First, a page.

Water. Life-sustaining water. Every living things requires it. Here in the West, a clean supply of drinking water is taken for granted. It's only when we don't have it (as happened recently in a North Island town) that we realise we have come to view clean water as a basic right.
So it seems rather petty to be complaining about the state of our town supply. A First World problem given that it is clean and free of most contaminants. It has not been used for bathing or laundering before reaching us. Animals have not laid dead it in for days. And we're not likely to contract cholera or typhoid fever from drinking it.
But it's also hard. And, at times, heavily chlorinated.
Recently my hair has appeared more dry and brittle than usual. When we first moved here over twenty-one years ago, I complained about the havoc wrecked on my hair and skin by the water. There didn't seem to be anything I could do about it, and so I learnt to live with it. Sure, I experimented but even the tried and true vinegar rinse at the end of hair washing made little improvement.
I toyed with the idea of a filter but DH wasn't convinced. A whole house system is expensive and there are so many other things we need to spend our money on when it comes to renovating our house.
But last week I was desperate. My hair was in terrible condition and no amount of oils or conditioner helped. I had some rainwater that I had collected a while back when we had heavy rain, and I took this precious water and used it to wash my hair. Oh the difference! My hair felt softer and cleaner, it looked so much shinier, and I had wurls (something between curls and waves) with absolutely no frizz. Not only did it look different, it felt different.
But my supply of rainwater is limited. And we do not have a rainwater tank. And the last time I put buckets out when it rained, our dog tipped them all over. Using rainwater regularly seemed an impossible proposition.
Until I had a brainwave. Or rather, I recalled reading a recipe a long time ago that was meant to soften and de-chlorinate ordinary tap water. All it took to make this "miracle water" was two simple ingredients: citric acid and ascorbic acid.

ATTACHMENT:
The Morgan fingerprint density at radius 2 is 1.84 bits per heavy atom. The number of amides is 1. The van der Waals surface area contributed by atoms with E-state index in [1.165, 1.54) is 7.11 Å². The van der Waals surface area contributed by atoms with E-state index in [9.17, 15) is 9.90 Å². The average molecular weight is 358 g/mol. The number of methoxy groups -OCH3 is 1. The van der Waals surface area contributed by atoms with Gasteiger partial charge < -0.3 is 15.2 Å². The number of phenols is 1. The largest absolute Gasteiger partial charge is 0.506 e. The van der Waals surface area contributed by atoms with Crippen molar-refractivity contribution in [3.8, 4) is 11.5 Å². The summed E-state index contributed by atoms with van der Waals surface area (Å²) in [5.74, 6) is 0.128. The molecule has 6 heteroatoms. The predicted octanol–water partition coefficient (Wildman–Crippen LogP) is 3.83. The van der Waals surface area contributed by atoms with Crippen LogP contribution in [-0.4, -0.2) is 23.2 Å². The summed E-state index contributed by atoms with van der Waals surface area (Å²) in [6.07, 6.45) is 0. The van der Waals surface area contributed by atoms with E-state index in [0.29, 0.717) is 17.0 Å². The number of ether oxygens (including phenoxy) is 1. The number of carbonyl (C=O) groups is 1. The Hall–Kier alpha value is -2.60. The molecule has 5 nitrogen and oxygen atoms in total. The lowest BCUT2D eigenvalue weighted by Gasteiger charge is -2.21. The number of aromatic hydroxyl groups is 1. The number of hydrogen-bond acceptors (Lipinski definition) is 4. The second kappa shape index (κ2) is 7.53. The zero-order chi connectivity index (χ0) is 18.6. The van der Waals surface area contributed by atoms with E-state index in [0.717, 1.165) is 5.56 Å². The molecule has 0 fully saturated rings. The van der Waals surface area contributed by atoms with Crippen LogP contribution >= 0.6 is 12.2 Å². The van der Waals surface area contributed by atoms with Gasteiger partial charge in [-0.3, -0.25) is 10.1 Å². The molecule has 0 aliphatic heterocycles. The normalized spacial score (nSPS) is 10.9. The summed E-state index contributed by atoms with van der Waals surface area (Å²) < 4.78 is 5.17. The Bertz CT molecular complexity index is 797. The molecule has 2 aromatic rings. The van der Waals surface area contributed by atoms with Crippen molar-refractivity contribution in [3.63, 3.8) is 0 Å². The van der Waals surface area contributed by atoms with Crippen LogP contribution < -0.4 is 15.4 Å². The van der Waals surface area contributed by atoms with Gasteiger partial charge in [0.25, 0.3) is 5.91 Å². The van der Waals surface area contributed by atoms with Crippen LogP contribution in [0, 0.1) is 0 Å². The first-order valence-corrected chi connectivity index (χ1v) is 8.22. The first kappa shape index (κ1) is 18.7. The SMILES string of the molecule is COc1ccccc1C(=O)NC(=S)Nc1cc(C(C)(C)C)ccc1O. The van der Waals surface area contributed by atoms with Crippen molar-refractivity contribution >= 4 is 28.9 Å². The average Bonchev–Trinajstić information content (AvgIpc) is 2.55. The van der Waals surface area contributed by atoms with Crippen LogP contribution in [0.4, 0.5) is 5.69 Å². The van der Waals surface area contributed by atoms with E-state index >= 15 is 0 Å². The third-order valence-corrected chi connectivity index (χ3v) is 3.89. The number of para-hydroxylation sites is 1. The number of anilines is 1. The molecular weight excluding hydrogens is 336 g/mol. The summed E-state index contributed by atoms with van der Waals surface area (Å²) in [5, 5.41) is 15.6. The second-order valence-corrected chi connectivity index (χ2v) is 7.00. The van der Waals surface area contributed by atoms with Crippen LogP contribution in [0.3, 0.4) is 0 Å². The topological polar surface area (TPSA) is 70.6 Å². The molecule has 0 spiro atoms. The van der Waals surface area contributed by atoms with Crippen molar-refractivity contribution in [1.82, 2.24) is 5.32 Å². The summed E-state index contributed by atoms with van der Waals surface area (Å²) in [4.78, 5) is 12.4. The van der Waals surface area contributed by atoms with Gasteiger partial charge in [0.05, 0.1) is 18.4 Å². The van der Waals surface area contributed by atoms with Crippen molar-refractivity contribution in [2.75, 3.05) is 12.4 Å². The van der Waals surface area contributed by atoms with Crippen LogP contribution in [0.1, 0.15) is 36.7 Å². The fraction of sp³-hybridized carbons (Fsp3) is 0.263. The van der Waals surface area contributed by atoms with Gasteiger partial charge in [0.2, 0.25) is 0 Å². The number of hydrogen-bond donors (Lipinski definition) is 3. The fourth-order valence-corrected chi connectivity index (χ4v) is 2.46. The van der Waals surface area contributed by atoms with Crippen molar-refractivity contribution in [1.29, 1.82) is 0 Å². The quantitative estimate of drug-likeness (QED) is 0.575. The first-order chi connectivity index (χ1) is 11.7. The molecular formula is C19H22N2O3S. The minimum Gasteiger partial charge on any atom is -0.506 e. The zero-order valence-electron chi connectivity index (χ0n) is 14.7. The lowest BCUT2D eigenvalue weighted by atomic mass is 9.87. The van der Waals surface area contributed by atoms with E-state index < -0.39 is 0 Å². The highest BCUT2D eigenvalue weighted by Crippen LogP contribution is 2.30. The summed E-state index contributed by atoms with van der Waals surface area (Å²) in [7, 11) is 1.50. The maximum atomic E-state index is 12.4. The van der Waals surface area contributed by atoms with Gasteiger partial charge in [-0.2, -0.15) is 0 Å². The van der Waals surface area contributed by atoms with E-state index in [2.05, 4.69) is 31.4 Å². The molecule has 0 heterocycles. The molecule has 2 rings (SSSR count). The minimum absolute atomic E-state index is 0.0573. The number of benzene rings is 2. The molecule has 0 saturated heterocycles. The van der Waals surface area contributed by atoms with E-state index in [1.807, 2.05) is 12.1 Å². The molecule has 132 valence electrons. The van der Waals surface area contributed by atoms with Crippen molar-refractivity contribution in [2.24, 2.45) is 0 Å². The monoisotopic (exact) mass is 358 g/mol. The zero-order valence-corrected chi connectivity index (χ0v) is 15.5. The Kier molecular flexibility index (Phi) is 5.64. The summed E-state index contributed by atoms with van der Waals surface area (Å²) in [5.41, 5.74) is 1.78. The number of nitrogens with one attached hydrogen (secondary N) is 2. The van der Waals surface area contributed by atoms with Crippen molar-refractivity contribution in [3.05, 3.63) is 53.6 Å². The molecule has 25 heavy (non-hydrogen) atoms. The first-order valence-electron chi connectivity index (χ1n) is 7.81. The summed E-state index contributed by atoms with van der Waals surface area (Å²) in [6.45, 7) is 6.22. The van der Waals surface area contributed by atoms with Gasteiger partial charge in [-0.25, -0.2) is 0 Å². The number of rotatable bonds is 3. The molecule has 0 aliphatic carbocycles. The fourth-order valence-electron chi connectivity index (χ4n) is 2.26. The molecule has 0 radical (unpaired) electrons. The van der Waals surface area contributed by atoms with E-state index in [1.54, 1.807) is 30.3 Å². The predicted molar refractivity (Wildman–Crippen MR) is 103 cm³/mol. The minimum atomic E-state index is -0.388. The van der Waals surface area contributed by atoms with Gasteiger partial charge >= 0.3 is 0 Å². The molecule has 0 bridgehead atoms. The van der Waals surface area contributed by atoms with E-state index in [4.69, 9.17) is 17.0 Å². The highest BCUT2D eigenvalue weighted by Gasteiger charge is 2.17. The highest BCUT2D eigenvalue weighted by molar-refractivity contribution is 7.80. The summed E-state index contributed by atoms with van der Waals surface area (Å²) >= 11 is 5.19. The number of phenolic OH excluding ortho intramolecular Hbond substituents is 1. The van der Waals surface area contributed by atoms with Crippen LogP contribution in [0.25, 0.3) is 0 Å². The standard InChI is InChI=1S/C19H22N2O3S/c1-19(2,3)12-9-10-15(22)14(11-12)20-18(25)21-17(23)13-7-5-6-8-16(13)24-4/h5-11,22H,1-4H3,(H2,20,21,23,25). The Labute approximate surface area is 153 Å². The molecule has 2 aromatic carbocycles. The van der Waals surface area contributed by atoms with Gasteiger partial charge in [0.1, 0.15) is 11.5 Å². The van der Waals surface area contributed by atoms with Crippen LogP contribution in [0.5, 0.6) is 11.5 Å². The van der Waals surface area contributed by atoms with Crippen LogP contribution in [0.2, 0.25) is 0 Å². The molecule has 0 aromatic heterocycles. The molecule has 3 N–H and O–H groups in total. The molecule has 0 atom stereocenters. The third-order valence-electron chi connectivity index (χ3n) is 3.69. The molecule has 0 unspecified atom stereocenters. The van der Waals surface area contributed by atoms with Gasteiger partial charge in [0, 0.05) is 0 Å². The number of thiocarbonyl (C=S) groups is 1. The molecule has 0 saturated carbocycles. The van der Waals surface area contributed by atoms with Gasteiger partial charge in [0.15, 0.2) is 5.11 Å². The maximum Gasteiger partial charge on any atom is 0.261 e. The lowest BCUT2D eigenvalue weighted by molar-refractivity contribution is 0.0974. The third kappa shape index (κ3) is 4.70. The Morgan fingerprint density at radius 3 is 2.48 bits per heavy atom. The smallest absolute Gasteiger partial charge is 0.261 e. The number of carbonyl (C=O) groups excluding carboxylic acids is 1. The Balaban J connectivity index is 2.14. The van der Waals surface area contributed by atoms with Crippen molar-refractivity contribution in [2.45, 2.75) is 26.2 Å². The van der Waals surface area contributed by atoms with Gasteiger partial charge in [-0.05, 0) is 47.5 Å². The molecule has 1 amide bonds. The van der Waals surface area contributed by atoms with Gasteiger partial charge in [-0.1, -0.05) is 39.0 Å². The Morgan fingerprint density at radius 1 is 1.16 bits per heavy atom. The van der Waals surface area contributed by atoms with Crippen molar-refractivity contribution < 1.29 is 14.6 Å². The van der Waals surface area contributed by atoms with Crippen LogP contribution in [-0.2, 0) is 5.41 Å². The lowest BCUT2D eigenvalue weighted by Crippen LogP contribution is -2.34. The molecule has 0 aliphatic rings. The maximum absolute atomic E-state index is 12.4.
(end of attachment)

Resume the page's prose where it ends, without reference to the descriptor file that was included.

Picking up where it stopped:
Citric acid I had in abundance. I use it to remove scale from our shower mixer, the glass shower walls, and our stainless steel sinks. It's cheap and readily available at the supermarket.
Ascorbic acid I had more difficulty locating. I considered buying Vitamin C tablets and grinding them up but the ones I looked at weren't straight ascorbic acid. Since their purpose was to de-chlorinate the water, I decided to go for another method - that of leaving the water to sit uncovered for 24 hours. I filled two brand new 10 litre buckets with water and left them to sit for a day. Then I stirred in 1/2 teaspoon citric acid into each bucket, added some hot water to take the chill off, and proceeded to wash my hair.
The results were the same as with the rainwater: soft, shiny, clean, tangle-free, and frizz-free. The downside with this method is bathing in tepid water (but that's a luxury compared to what we had to use when in Indonesia) and it's definitely not as convenient as turning on the shower mixer.
But the results speak for themselves and will, hopefully, compel me to keep this method going even after the initial excitement of experimenting has worn off. And if I can manage to buy ascorbic acid, I'll try adding it to my bath (once I've worked out how many litres it holds) and at least that way I can wash my hair in hot water.
For those interested, the recipe is 1/32 teaspoon ascorbic acid (apparently that is half a pinch) and 1/4 teaspoon citric acid to one gallon water. A gallon is approximately 3.785 litres, so for a 10 litre bucket which isn't filled to the brim, I used a heaping half teaspoon. Stir in and leave for four minutes (unnecessary if you've used another method to de-chlorinate the water) and then use.
I suspect this would also be great for skin that reacts to the chlorine in tap water. Okay, now I'm really going to have to get me some ascorbic acid to try this out on a grander scale.